Monday, February 24, 2014. While I cannot find a publication date for this article The Verdict Is In – by Alan Sroufe and Daniel Siegel a scan of the references shows me that it was published at some time later than 2010. I also see there are some formatting errors in this text as it is posted on Dr. Daniel J. Siegel’s website.
This article again includes a brief accurate history of attachment theory and of some of the major research that back up findings in this field. I am particularly interested in finding information about what attachment experts have to say about healing for people who suffered from extreme abuse, neglect and trauma during their earliest developmental stages of life. I continue to suspect that for those in the bottom ranges of early relationship traumatization that research findings don’t necessarily apply to us as a specific group.
Generalizations must be made from research that does not isolate it’s study cohort to include ONLY those with “disorganized” insecure attachment disorders.
I also found it most enlightening that Dr. Siegel, one of the topmost attachment experts in the world, clearly states in the first part of THIS TALK as I mentioned it in this post – +EARLY TRAUMA, DISSOCIATION AND DR. DANIEL SIEGEL’S “PLANE OF POSSIBILITY” CLEARLY states that Reactive Attachment Disorder (RAD) IS NOT an insecure attachment disorder. (See 19:40 on the video — THIS TALK — for this statement.) RAD is NOT among the categories of attachment technically described – and evidently is not among and RELATED category, either. It is its own “problem.” I what is being said by that statement is that “only” “orphanage kids” without any attachment at all “have” RAD. I will transcribe this part of Siegel’s talk in a later post. I first want to search around his work to find more of what he says on the topic.
(What happens to those who did not have an attachment – with the person they should have been able to attach with – when that person tortured them?)
While I cannot in any way argue with a global expert on attachment I do want to search around online to find what ELSE Siegel has to say about RAD which he says in the talk I mention here happens to children raised in orphanages. I imagine he is suggesting that it comes only to human beings raised during their earliest developmental stages without ANY attachments.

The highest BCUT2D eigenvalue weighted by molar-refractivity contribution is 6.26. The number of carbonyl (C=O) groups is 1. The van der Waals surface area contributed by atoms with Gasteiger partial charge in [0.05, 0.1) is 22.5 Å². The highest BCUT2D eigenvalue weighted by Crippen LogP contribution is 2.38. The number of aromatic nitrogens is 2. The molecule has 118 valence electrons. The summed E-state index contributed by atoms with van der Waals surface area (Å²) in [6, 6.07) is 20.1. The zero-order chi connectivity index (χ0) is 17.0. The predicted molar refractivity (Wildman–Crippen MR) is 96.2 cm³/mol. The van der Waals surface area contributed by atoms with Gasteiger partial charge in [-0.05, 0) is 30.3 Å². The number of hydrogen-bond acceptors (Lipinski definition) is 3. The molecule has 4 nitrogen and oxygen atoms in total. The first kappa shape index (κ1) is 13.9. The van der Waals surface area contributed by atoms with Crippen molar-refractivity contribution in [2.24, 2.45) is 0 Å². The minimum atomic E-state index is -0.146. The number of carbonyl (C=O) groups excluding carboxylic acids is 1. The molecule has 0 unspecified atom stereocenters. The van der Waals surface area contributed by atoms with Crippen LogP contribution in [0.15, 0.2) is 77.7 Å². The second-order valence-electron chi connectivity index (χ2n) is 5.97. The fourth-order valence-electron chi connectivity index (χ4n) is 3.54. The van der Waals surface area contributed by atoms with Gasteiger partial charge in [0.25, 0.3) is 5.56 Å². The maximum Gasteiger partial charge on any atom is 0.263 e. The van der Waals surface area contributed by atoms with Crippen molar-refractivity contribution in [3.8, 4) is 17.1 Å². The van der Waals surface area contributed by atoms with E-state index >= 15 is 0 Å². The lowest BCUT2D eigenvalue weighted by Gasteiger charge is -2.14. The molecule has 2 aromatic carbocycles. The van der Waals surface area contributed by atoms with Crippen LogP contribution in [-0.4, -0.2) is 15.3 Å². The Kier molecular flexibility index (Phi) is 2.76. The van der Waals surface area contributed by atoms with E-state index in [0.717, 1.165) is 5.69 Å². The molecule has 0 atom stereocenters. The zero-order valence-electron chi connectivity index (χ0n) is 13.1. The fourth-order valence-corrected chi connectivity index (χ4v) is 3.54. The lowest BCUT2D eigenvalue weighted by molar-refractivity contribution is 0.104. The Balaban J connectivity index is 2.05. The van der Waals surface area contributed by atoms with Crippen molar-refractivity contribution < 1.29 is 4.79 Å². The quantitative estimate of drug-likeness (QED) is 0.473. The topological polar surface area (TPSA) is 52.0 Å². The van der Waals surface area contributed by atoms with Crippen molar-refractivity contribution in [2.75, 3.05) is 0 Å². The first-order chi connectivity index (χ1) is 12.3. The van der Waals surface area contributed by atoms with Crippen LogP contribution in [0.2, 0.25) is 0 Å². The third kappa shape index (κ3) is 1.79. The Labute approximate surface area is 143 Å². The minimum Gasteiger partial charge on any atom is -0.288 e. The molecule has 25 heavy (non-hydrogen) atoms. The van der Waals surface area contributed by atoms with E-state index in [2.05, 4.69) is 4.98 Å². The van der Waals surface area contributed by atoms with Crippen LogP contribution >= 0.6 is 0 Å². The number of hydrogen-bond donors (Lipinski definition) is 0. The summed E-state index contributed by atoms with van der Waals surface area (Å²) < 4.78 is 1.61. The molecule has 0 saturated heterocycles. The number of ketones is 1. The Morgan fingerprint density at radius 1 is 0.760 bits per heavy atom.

Yet as I read the words of this article I include next in this post I search my entire childhood to try to figure out if I had any attachments or not! Did I have the “islands” mentioned below? Even though I concluded in one recent post that I must have had an attachment with my psychotically abusive mother – from what I am continuing to search out about attachment with Siegel’s knowledge base such as I can access it – I did NOT have any kind of attachment with Mother.
Because she interfered with any other potential relationship I could have had – I do not rule out the very real possibility that I DID NOT have an attachment as a child with anyone.
What I do know is that I am very much REACTING to the new attachment-related facts I am searching out and trying to understand. Again – I think people who are like me, people who find their way to the pages of this blog and feel CONNECTED to the information I present here – are among the group of traumatized infant-child abuse survivors who have NOT been studied as our own cohort regarding what happened to us in what should have been our earliest attachment environments.